Pregnant mums’ ability to cope with stress may affect health of child

Katie Fielding found her mental health ‘took a dive’ during her second pregnancy.

Mothers' struggle to cope with psychological stress during pregnancy may result in poorer health for infants, a new Australian-US study has indicated, prompting perinatal health services to call for expectant mothers and those around them to feel comfortable seeking support.

Research from the Australian National University and Pennsylvania State University, published in Psychosomatic Medicine today, measured the cortisol levels of pregnant women during stressful experiences and found those with an unhealthy response to stress gave birth to children who had a higher number of health problems in their first three years of life.

"When anyone, including pregnant women, [is] exposed to stress, their cortisol levels rise," explained the study's lead author, Dr Michael Roettger from the ANU.

"Normally the body responds to that, but in people with depression or anxiety their cortisol levels flatline, because they're constantly stressed."

In a randomised clinical trial, researchers conducted solo interviews with 132 US women between 12 and 32 weeks pregnant about their relationship problems. A cortisol collection was taken before and after the discussion, which was taped to allow psychologists to rate the stress experienced. Participants also took part in a mental health assessment.

Mothers who had minimal reactivity to stress had children who were three times more likely to have respiratory infections, colds, fevers, and ear infections during the first three years of life. Their children also required double the amount of GP visits than children of mothers who did react to stress.

According to SANE Australia, one in five expecting or new mums and 1 in 10 expecting or new dads will experience perinatal anxiety or depression, defined as anxiety or depression occurring during pregnancy or in the first 12 months of a child's life.

While previous research has looked at how experiencing psychological stress during pregnancy can correlate with low birth weight and delayed cognitive and physical development, this study looked specifically at the ability to cope with common psychological stress.

Dr Roettger said, while "these findings need to be replicated" in further longitudinal studies, he hoped the results would provide even further reason for a policy focus on mental health support during pregnancy.

"There is lots of attention paid to pregnant women avoiding alcohol, smoking, substance use and even caffeine. But now there is more attention being paid to treating prenatal anxiety and depression – this study emphasises this is important not only for the mother but also the child."

Katie Fielding, 35, had what she described as a "normal" first pregnancy. However, after experiencing postnatal depression, her second, two years later, was "very different".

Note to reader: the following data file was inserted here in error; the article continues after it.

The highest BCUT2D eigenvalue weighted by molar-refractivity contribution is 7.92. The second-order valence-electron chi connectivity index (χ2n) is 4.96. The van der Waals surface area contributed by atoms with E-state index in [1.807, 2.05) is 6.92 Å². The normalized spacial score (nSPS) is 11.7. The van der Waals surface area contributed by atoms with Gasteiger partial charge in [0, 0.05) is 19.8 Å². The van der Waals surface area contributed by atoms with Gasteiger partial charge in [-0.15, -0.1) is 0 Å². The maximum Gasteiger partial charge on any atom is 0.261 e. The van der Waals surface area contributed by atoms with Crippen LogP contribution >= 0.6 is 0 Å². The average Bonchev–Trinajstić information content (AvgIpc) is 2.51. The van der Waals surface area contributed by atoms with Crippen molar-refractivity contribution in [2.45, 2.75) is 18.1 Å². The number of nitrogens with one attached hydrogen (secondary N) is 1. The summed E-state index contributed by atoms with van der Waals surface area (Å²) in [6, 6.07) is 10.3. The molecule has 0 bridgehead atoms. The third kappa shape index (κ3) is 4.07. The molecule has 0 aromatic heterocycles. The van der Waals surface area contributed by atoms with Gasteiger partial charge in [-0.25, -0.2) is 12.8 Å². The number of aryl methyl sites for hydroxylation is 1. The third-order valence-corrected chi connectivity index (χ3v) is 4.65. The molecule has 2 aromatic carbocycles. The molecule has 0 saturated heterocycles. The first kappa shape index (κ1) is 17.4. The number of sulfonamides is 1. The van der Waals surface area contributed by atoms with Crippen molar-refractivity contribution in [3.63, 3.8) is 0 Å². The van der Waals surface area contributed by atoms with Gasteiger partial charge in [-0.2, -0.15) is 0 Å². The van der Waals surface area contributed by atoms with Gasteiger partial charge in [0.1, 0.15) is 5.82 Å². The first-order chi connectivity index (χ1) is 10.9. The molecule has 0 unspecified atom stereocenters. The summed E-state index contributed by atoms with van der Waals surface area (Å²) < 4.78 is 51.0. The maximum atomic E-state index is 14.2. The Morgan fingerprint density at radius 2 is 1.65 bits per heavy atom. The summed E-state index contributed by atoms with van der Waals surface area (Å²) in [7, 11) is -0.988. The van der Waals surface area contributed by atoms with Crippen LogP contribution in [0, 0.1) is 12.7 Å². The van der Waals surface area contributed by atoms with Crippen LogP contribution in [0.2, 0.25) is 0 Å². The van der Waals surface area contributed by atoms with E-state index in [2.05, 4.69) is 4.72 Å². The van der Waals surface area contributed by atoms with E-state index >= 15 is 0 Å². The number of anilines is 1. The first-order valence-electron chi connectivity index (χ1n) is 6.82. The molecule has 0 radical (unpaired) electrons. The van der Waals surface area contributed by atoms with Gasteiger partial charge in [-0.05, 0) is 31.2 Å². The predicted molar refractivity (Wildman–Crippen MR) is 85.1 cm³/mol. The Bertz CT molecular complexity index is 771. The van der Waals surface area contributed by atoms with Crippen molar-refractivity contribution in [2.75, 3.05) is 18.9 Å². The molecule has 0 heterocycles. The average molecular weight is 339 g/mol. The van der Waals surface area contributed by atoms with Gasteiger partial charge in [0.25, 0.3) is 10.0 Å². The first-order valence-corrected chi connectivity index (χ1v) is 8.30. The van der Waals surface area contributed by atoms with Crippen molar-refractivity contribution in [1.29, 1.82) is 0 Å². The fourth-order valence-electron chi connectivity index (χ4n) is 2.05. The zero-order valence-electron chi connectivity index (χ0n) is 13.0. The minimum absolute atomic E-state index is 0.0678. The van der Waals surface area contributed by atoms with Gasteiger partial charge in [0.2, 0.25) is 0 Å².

"I was sick for the first three to four months, and my mental health really took a dive," she said. "I started experiencing suicidal thoughts, and went back on a low dose of anti-depressants."

The mental health worker from Penguin, Tasmania, was concerned by the lack of research on taking anti-depressants while pregnant, but was convinced by her GP that taking medication would be better than the alternative. Her daughter Ruby, now 9, was induced at 37 weeks so she could start more serious mental health treatment.

"There is some kind of idea in society that you're supposed to have this glow when you're pregnant, but for a lot of women it's not that at all."

Ms Fielding said she felt lucky that she was already well versed in the mental health system. Diagnosed with bipolar disorder a year after giving birth, she said her message for other women was to seek treatment and encouraged people around pregnant women who might be struggling to not be uncomfortable raising the alarm.

"I think, because you're pregnant, it's such as touchy subject, but it doesn't make it go away," she said. "If the wires in the brain aren't working properly, they aren't working."

A 2014 report by PWC and the Centre of Perinatal Excellence (COPE) estimated the annual cost of not treating perinatal depression and anxiety in Australia at $538 million.

Dr Nicole Highet, clinical psychologist and founder of COPE, said she was "not surprised" by the study, noting it highlighted the need for the promotion of information about perinatal health, as well as prevention and early intervention strategies.

"Promotion and prevention includes providing expectant and new parents with timely, quality information about emotional and mental health throughout their pregnancy and the year following birth – when we know women are most likely to develop anxiety and/or depression for the first time, or relapse if they have a pre-existing illness," she said.

There is some kind of idea in society that you're supposed to have this glow when you're pregnant, but for a lot of women it's not that at all.

Perinatal Anxiety and Depression Australia (PANDA) CEO Julie Borninkhof said, although the organisation welcomed "any research that helps build our understanding of how the mental health of expecting and new mums might impact on the health of their babies", she hoped this study would be viewed as highlighting the need to identify mental illness in pregnant women and support them through it, rather than as a reason to blame mothers.

"We need to be careful of adding to any anxiety that expecting mums may already be feeling by talking about potential negative effects on their babies," said Ms Borninkhof.

"The best outcome from this research would be for more expecting mums who experience any thoughts or feelings that worry them to know that seeking help as soon as possible ensures the best outcomes for themselves and their families."

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